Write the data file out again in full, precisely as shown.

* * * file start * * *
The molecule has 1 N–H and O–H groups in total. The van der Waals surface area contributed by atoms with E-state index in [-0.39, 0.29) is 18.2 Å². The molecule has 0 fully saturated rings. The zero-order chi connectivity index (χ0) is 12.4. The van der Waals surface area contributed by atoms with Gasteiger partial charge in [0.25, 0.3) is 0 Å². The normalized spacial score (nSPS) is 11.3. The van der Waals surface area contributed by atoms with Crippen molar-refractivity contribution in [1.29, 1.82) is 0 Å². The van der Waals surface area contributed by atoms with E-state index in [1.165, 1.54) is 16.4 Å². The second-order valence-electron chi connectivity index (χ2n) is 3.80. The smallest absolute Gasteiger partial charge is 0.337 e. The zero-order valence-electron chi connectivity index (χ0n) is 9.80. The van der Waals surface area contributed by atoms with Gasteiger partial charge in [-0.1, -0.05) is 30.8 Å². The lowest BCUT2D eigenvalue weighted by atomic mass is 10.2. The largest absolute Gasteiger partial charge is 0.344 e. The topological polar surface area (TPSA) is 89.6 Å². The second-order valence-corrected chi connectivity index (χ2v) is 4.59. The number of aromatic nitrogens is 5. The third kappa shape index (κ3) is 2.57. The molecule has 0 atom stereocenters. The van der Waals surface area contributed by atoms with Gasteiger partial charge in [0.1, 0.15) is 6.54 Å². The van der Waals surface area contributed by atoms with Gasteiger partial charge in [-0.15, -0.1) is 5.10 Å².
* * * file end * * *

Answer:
The molecule has 1 N–H and O–H groups in total. The van der Waals surface area contributed by atoms with E-state index in [-0.39, 0.29) is 18.2 Å². The molecule has 0 fully saturated rings. The zero-order chi connectivity index (χ0) is 12.4. The van der Waals surface area contributed by atoms with Gasteiger partial charge in [0.25, 0.3) is 0 Å². The normalized spacial score (nSPS) is 11.3. The van der Waals surface area contributed by atoms with Crippen molar-refractivity contribution in [1.29, 1.82) is 0 Å². The van der Waals surface area contributed by atoms with E-state index in [1.165, 1.54) is 16.4 Å². The second-order valence-electron chi connectivity index (χ2n) is 3.80. The smallest absolute Gasteiger partial charge is 0.337 e. The zero-order valence-electron chi connectivity index (χ0n) is 9.80. The van der Waals surface area contributed by atoms with Gasteiger partial charge in [-0.1, -0.05) is 30.8 Å². The lowest BCUT2D eigenvalue weighted by atomic mass is 10.2. The largest absolute Gasteiger partial charge is 0.344 e. The topological polar surface area (TPSA) is 89.6 Å². The second-order valence-corrected chi connectivity index (χ2v) is 4.59. The number of aromatic nitrogens is 5. The third kappa shape index (κ3) is 2.57. The molecule has 0 atom stereocenters. The van der Waals surface area contributed by atoms with Gasteiger partial charge in [0.1, 0.15) is 6.54 Å². The van der Waals surface area contributed by atoms with Gasteiger partial charge in [-0.15, -0.1) is 5.10 Å².